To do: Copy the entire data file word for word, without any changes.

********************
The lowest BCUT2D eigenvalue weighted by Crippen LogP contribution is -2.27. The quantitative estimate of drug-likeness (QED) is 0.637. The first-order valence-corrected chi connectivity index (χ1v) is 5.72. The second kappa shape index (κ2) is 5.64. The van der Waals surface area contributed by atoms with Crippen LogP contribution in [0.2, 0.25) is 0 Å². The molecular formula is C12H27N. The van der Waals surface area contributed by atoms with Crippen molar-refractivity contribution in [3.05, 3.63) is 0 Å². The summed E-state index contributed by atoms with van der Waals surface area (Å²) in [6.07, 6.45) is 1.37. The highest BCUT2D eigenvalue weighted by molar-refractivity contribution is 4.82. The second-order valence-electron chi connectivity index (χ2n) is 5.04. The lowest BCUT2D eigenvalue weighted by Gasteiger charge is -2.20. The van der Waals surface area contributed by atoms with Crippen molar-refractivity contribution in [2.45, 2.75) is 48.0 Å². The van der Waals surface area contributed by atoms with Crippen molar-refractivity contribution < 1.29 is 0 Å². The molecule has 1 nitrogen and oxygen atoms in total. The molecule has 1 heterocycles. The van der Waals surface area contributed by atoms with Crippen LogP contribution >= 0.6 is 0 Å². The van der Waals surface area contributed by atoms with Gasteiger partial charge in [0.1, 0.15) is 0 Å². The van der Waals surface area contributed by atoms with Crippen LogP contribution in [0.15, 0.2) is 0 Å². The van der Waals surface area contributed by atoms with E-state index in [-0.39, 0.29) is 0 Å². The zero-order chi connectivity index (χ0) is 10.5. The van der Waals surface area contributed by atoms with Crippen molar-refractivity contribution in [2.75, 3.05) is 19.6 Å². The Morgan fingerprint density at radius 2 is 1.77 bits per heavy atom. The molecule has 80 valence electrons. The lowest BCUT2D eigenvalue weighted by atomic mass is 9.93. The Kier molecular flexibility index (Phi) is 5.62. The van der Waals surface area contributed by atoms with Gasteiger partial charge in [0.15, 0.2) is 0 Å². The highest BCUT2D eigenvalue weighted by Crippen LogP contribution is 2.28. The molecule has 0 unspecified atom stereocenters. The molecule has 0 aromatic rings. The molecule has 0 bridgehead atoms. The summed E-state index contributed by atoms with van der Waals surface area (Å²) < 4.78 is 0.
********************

The lowest BCUT2D eigenvalue weighted by Crippen LogP contribution is -2.27. The quantitative estimate of drug-likeness (QED) is 0.637. The first-order valence-corrected chi connectivity index (χ1v) is 5.72. The second kappa shape index (κ2) is 5.64. The van der Waals surface area contributed by atoms with Crippen LogP contribution in [0.2, 0.25) is 0 Å². The molecular formula is C12H27N. The van der Waals surface area contributed by atoms with Crippen molar-refractivity contribution in [3.05, 3.63) is 0 Å². The summed E-state index contributed by atoms with van der Waals surface area (Å²) in [6.07, 6.45) is 1.37. The highest BCUT2D eigenvalue weighted by molar-refractivity contribution is 4.82. The second-order valence-electron chi connectivity index (χ2n) is 5.04. The lowest BCUT2D eigenvalue weighted by Gasteiger charge is -2.20. The van der Waals surface area contributed by atoms with Crippen molar-refractivity contribution in [2.45, 2.75) is 48.0 Å². The van der Waals surface area contributed by atoms with Crippen molar-refractivity contribution < 1.29 is 0 Å². The molecule has 1 nitrogen and oxygen atoms in total. The molecule has 1 heterocycles. The van der Waals surface area contributed by atoms with Crippen LogP contribution >= 0.6 is 0 Å². The van der Waals surface area contributed by atoms with Gasteiger partial charge in [0.1, 0.15) is 0 Å². The van der Waals surface area contributed by atoms with Crippen LogP contribution in [0.15, 0.2) is 0 Å². The van der Waals surface area contributed by atoms with E-state index in [-0.39, 0.29) is 0 Å². The zero-order chi connectivity index (χ0) is 10.5. The van der Waals surface area contributed by atoms with Crippen molar-refractivity contribution in [2.75, 3.05) is 19.6 Å². The Morgan fingerprint density at radius 2 is 1.77 bits per heavy atom. The molecule has 80 valence electrons. The lowest BCUT2D eigenvalue weighted by atomic mass is 9.93. The Kier molecular flexibility index (Phi) is 5.62. The van der Waals surface area contributed by atoms with Gasteiger partial charge in [0.15, 0.2) is 0 Å². The highest BCUT2D eigenvalue weighted by Crippen LogP contribution is 2.28. The molecule has 0 unspecified atom stereocenters. The molecule has 0 aromatic rings. The molecule has 0 bridgehead atoms. The summed E-state index contributed by atoms with van der Waals surface area (Å²) < 4.78 is 0.